Hannibal Lecter Would Choke On A Piece Of My Mind

And Now, For Something Completely Depressing

No, really.  If you’re emotionally unstable, or have any problem with the thought of death or someone dying, do not read any further.  Also, if you’re a minor, don’t read any further.  Really.  I had a tough day today.


Today, I watched a man die.

You’d think that a guy in the Air Force, in Monterey, California, far away from Oakland or any other war zone, wouldn’t see a lot of that sort of thing.  Like, ever.  But people die, and tonight I saw it happen.

It was the first time I’ve seen that happen to a living person.  You hear all of the things about how it’s terrible to see, and how it sticks with you…after.  You hear people saying that dying is just another part of living; that when the time comes, there’s nothing you can do but go with grace.

There is not a single graceful thing about it.  It’s brutal, or at least looks that way.  It is a human soul being torn from its body with a silent violence that you can only see in the other person’s eyes — and that, in the instant before their eyes go dark.  I think it would be better if there were a battle going on around us…instead of that deafening silence.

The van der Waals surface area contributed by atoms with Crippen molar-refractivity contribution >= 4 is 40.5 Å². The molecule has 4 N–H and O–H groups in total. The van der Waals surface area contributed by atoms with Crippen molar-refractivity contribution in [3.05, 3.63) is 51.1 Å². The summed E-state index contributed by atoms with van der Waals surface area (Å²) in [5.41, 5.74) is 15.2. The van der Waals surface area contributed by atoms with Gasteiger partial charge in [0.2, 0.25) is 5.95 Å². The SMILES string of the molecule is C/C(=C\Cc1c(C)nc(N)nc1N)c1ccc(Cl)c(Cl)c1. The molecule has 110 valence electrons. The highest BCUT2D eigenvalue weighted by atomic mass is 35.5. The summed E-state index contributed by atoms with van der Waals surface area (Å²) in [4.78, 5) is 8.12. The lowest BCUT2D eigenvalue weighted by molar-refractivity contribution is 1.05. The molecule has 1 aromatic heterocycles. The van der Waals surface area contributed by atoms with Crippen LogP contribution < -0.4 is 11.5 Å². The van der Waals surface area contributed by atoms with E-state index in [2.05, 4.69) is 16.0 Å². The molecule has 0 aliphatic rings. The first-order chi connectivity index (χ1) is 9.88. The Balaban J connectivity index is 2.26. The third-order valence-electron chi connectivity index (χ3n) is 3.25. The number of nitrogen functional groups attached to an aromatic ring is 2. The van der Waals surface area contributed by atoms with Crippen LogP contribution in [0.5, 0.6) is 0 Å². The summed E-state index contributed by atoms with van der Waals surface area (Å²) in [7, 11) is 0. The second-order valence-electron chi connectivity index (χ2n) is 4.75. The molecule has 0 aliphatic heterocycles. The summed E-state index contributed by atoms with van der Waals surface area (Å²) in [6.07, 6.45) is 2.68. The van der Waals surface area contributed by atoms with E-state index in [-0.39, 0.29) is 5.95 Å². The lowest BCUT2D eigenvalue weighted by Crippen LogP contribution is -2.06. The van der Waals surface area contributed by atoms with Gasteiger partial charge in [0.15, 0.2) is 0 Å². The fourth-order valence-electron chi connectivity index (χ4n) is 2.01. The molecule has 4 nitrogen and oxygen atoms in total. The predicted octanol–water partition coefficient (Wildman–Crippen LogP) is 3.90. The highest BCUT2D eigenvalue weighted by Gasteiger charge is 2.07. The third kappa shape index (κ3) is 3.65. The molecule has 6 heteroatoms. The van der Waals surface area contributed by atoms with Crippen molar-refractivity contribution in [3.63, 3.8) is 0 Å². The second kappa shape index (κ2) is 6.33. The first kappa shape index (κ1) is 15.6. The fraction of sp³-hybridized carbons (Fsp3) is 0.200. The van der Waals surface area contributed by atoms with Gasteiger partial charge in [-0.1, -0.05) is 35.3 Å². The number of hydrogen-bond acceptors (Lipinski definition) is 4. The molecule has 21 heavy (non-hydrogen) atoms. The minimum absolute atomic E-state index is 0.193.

I didn’t know this man.  I mean, he was a food server at the dining facility — I barely ever saw the guy.  And now, I can’t stop thinking about him.  You see, I’ve been here for 120 days, at two-thirty tomorrow morning.  The most I’ve ever said to him was “potatoes and gravy, please.”  Most haunting of all, though, is what I didn’t say to him.

I never, not one time, told him about Jesus.

And now, I’m afraid.  I’m really scared that I may have condemned that man to burn forever in flames fanned by the wrath of an almighty God.  I know I didn’t kill him in this life.  But I may have been an accessory to the murder of his soul.

So tomorrow, I’m going to talk to my chain of command about setting up a system of getting Airmen like me CPR certified.  I’m going to offer to run the program, if they’ll let me; this guy died, surrounded by the top 1% of IQs in America.  There is absolutely no reason, no excuse, for none of us to be CPR certified. But tonight, I’m going to beg God to forgive me for watching a man die twice, and allowing him to be utterly unprepared.  I know he already forgave me…but at the moment, I’m not quite up to forgiving myself.

God be merciful to me, a man who was too lazy to tell a dying man that there was such a thing as mercy.


One response

  1. bensrib

    “It is of the LORD’s mercies that we are not consumed, because his compassions fail not. They are new every morning: great is thy faithfulness.” Lamentations 3:22-23 I love you, Mike. Been praying for you.

    October 19, 2010 at 7:10 am

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